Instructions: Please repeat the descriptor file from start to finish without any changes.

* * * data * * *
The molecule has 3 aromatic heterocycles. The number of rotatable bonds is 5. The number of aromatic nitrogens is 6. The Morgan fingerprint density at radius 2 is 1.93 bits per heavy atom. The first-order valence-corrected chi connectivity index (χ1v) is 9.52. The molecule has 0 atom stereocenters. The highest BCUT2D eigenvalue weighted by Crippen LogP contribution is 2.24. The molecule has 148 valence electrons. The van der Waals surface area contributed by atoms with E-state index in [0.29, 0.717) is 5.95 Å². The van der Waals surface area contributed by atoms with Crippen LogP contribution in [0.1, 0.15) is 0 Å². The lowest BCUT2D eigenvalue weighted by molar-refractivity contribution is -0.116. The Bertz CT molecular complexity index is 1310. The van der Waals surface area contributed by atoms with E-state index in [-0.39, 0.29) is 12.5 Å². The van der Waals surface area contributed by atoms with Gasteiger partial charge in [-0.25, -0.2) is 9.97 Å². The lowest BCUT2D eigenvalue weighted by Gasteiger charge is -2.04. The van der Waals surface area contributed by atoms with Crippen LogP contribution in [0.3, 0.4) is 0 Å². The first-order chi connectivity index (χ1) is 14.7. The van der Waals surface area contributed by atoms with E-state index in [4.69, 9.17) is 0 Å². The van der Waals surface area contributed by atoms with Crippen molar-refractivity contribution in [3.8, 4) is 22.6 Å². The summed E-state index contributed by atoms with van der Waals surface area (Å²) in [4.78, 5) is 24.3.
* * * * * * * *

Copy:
The molecule has 3 aromatic heterocycles. The number of rotatable bonds is 5. The number of aromatic nitrogens is 6. The Morgan fingerprint density at radius 2 is 1.93 bits per heavy atom. The first-order valence-corrected chi connectivity index (χ1v) is 9.52. The molecule has 0 atom stereocenters. The highest BCUT2D eigenvalue weighted by Crippen LogP contribution is 2.24. The molecule has 148 valence electrons. The van der Waals surface area contributed by atoms with E-state index in [0.29, 0.717) is 5.95 Å². The van der Waals surface area contributed by atoms with Crippen LogP contribution in [0.1, 0.15) is 0 Å². The lowest BCUT2D eigenvalue weighted by molar-refractivity contribution is -0.116. The Bertz CT molecular complexity index is 1310. The van der Waals surface area contributed by atoms with E-state index in [-0.39, 0.29) is 12.5 Å². The van der Waals surface area contributed by atoms with Gasteiger partial charge in [-0.25, -0.2) is 9.97 Å². The lowest BCUT2D eigenvalue weighted by Gasteiger charge is -2.04. The van der Waals surface area contributed by atoms with Crippen LogP contribution in [0.3, 0.4) is 0 Å². The first-order chi connectivity index (χ1) is 14.7. The van der Waals surface area contributed by atoms with E-state index in [4.69, 9.17) is 0 Å². The van der Waals surface area contributed by atoms with Crippen molar-refractivity contribution in [3.8, 4) is 22.6 Å². The summed E-state index contributed by atoms with van der Waals surface area (Å²) in [4.78, 5) is 24.3.